VOL: 100, ISSUE: 19, PAGE NO: 40
Hazel Powell, BSc, SPQ, RMNLD, RMN, is lecturer, Napier University School of Community Health, Edinburgh
George Murray, MPhil, BSc, is consultant clinical psychologist, Borders Primary Care NHS Trust, GalashielsKaren McKenzie, MA, MPhil, is consultant clinical psychologist, Lothian Primary Care NHS Trust, Edenhall Hospital, Pinkieburn, Musselburgh.Method: A total of 40 staff completed a questionnaire to identify the role and rate the effectiveness of community learning disability nurses. Inter-rater reliability was assessed and themes were identified.
Method: A total of 40 staff completed a questionnaire to identify the role and rate the effectiveness of community learning disability nurses. Inter-rater reliability was assessed and themes were identified.
Findings: Staff see community learning disability nurses as having service development, liaison and consultancy roles. However, respondents also continued to emphasise nurses' direct clinical role, with over 40 per cent identifying assessment and treatment. The perceived effectiveness of the community learning disability nurse was 4.09, SD=0.71, indicating that staff generally perceived the service to be effective.
Conclusion: Community learning disability nurses are viewed by their multidisciplinary colleagues as having a broad and varied role, which is consistent with the role, identified by nurses themselves. They may need to consider how to further develop their services in relation to clients' physical health. Overall, all participants rated the nursing service as effective.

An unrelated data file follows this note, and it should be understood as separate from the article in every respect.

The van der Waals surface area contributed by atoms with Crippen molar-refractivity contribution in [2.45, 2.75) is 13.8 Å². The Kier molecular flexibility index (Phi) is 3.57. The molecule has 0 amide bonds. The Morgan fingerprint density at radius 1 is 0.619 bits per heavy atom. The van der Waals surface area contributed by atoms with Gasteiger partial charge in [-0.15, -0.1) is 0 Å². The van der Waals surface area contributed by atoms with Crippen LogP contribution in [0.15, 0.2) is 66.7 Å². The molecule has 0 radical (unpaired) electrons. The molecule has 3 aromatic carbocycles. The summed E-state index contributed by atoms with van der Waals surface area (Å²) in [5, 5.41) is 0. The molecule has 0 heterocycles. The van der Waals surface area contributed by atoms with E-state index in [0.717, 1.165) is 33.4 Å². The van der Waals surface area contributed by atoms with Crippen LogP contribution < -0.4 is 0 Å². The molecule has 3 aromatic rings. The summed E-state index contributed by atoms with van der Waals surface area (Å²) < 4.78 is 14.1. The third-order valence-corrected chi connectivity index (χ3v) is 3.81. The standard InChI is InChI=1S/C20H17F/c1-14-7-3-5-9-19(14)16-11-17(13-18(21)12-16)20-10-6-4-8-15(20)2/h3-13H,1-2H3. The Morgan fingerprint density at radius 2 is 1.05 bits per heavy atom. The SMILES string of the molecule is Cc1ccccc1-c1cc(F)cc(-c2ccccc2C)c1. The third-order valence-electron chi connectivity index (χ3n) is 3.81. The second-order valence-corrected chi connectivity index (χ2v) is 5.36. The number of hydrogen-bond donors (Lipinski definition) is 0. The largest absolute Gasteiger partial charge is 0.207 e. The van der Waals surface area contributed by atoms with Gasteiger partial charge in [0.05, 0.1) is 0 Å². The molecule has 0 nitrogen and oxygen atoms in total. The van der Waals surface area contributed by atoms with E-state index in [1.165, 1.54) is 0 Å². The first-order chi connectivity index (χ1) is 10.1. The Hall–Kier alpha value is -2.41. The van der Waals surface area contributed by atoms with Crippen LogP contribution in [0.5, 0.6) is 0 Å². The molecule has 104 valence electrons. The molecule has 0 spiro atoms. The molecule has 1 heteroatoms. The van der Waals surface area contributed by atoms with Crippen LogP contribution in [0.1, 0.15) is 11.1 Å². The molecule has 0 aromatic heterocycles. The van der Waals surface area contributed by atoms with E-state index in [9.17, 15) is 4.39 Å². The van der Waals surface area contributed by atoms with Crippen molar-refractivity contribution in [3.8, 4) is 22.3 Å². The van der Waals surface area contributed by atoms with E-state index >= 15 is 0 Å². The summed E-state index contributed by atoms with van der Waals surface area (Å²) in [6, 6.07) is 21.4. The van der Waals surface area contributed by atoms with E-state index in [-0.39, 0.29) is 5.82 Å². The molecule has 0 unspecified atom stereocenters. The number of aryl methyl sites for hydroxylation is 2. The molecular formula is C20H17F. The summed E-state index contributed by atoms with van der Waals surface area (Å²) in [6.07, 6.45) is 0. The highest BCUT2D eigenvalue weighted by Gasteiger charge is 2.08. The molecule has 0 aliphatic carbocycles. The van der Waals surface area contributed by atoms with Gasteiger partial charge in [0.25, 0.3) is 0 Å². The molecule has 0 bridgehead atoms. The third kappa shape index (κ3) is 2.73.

It has been argued that learning disability nursing, as a profession, is vulnerable to the influences of philosophical, theoretical, and policy changes. As a result it has greater difficulty in developing a clear professional, empirical or philosophical basis for practice and intervention (Bollard and Jukes, 1999).
Nurses traditionally had a key role in learning disability services. With the adoption of community care policies and normalisation principles (Nirje, 1969) the model underpinning nursing practice shifted from a medical model delivered in hospitals to a social-educational model delivered in the community (Bollard and Jukes, 1999).
The role of the nurse has therefore had to adapt to political and philosophical changes, which have influenced the way services have been delivered to people with learning disabilities since the early 1960s (Greig and Peck, 1998). This appears to have contributed to a lack of clarity about the role of the learning disability nurse (Pennington, 2000) and in recent years the profession has had to defend its existence (Parrish and Sines, 1997).
This defence is not, however, helped by difficulties in demonstrating the effectiveness of nursing interventions. Parrish and Sines (1997) argue that this is because the role of the learning disability nurse is diverse and complex and that much of the work is preventative. Other authors, however, argue that it is essential that the profession develops a research base and that practice is constantly evaluated (Tait and Turner, 2001; Beacock, 2000).